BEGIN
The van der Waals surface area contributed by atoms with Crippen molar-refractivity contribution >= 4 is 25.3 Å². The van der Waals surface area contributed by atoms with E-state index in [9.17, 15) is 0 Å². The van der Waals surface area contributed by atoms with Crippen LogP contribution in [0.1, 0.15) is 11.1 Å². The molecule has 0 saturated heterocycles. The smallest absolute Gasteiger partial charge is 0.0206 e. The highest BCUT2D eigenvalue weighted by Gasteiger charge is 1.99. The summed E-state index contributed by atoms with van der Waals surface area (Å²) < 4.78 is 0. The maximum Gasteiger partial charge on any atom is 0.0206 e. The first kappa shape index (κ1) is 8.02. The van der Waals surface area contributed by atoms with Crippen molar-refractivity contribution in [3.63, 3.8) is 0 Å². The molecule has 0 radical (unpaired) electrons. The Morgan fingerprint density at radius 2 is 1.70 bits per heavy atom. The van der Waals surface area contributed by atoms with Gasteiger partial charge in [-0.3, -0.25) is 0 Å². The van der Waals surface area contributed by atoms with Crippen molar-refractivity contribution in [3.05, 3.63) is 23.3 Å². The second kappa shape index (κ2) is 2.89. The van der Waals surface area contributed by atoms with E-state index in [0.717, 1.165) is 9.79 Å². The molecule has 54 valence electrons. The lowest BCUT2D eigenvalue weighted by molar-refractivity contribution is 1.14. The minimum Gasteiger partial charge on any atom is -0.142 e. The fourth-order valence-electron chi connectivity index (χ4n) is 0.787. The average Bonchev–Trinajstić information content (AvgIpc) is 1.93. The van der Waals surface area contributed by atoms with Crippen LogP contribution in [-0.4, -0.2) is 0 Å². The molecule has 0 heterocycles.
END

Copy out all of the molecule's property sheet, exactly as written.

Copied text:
The van der Waals surface area contributed by atoms with Crippen molar-refractivity contribution >= 4 is 25.3 Å². The van der Waals surface area contributed by atoms with E-state index in [9.17, 15) is 0 Å². The van der Waals surface area contributed by atoms with Crippen LogP contribution in [0.1, 0.15) is 11.1 Å². The molecule has 0 saturated heterocycles. The smallest absolute Gasteiger partial charge is 0.0206 e. The highest BCUT2D eigenvalue weighted by Gasteiger charge is 1.99. The summed E-state index contributed by atoms with van der Waals surface area (Å²) < 4.78 is 0. The maximum Gasteiger partial charge on any atom is 0.0206 e. The first kappa shape index (κ1) is 8.02. The van der Waals surface area contributed by atoms with Crippen molar-refractivity contribution in [3.63, 3.8) is 0 Å². The molecule has 0 radical (unpaired) electrons. The Morgan fingerprint density at radius 2 is 1.70 bits per heavy atom. The van der Waals surface area contributed by atoms with Gasteiger partial charge in [-0.3, -0.25) is 0 Å². The van der Waals surface area contributed by atoms with Crippen molar-refractivity contribution in [3.05, 3.63) is 23.3 Å². The second kappa shape index (κ2) is 2.89. The van der Waals surface area contributed by atoms with E-state index in [0.717, 1.165) is 9.79 Å². The molecule has 54 valence electrons. The lowest BCUT2D eigenvalue weighted by molar-refractivity contribution is 1.14. The minimum Gasteiger partial charge on any atom is -0.142 e. The fourth-order valence-electron chi connectivity index (χ4n) is 0.787. The average Bonchev–Trinajstić information content (AvgIpc) is 1.93. The van der Waals surface area contributed by atoms with Crippen LogP contribution in [-0.4, -0.2) is 0 Å². The molecule has 0 heterocycles.